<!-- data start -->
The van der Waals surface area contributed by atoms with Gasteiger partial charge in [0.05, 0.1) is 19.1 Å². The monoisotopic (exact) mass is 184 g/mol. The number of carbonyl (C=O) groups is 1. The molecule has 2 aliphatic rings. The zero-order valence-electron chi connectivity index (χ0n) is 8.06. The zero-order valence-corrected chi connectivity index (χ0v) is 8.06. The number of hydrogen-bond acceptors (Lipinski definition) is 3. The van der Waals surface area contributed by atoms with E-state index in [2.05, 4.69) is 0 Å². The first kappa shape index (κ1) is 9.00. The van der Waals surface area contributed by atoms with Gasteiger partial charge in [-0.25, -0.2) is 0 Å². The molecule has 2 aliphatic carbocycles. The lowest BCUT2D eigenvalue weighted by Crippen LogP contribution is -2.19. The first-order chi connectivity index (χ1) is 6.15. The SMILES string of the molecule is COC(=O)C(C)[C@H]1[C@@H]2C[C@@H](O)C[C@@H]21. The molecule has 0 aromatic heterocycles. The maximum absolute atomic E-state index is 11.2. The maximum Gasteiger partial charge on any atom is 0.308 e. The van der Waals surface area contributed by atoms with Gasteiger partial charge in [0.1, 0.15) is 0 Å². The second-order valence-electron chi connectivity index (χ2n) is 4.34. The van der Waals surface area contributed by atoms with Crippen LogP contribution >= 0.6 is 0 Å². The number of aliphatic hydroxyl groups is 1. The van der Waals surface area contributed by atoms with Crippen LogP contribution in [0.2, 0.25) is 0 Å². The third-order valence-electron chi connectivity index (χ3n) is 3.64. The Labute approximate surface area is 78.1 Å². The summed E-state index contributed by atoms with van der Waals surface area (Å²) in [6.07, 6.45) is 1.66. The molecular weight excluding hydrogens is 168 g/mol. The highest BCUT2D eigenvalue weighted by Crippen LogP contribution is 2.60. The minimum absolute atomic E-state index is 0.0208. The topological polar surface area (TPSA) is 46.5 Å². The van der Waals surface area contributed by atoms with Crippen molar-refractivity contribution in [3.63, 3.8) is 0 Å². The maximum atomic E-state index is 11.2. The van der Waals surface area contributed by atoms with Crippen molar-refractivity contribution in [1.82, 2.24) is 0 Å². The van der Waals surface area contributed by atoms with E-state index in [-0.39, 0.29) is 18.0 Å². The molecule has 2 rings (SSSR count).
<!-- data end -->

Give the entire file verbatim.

The van der Waals surface area contributed by atoms with Gasteiger partial charge in [0.05, 0.1) is 19.1 Å². The monoisotopic (exact) mass is 184 g/mol. The number of carbonyl (C=O) groups is 1. The molecule has 2 aliphatic rings. The zero-order valence-electron chi connectivity index (χ0n) is 8.06. The zero-order valence-corrected chi connectivity index (χ0v) is 8.06. The number of hydrogen-bond acceptors (Lipinski definition) is 3. The van der Waals surface area contributed by atoms with E-state index in [2.05, 4.69) is 0 Å². The first kappa shape index (κ1) is 9.00. The van der Waals surface area contributed by atoms with Gasteiger partial charge in [-0.25, -0.2) is 0 Å². The molecule has 2 aliphatic carbocycles. The lowest BCUT2D eigenvalue weighted by Crippen LogP contribution is -2.19. The first-order chi connectivity index (χ1) is 6.15. The SMILES string of the molecule is COC(=O)C(C)[C@H]1[C@@H]2C[C@@H](O)C[C@@H]21. The molecule has 0 aromatic heterocycles. The maximum absolute atomic E-state index is 11.2. The maximum Gasteiger partial charge on any atom is 0.308 e. The van der Waals surface area contributed by atoms with Gasteiger partial charge in [0.1, 0.15) is 0 Å². The second-order valence-electron chi connectivity index (χ2n) is 4.34. The van der Waals surface area contributed by atoms with Crippen LogP contribution >= 0.6 is 0 Å². The number of aliphatic hydroxyl groups is 1. The van der Waals surface area contributed by atoms with Crippen LogP contribution in [0.2, 0.25) is 0 Å². The third-order valence-electron chi connectivity index (χ3n) is 3.64. The Labute approximate surface area is 78.1 Å². The summed E-state index contributed by atoms with van der Waals surface area (Å²) in [6.07, 6.45) is 1.66. The molecular weight excluding hydrogens is 168 g/mol. The highest BCUT2D eigenvalue weighted by Crippen LogP contribution is 2.60. The minimum absolute atomic E-state index is 0.0208. The topological polar surface area (TPSA) is 46.5 Å². The van der Waals surface area contributed by atoms with Crippen molar-refractivity contribution in [3.63, 3.8) is 0 Å². The maximum atomic E-state index is 11.2. The van der Waals surface area contributed by atoms with Crippen molar-refractivity contribution in [1.82, 2.24) is 0 Å². The van der Waals surface area contributed by atoms with E-state index in [-0.39, 0.29) is 18.0 Å². The molecule has 2 rings (SSSR count).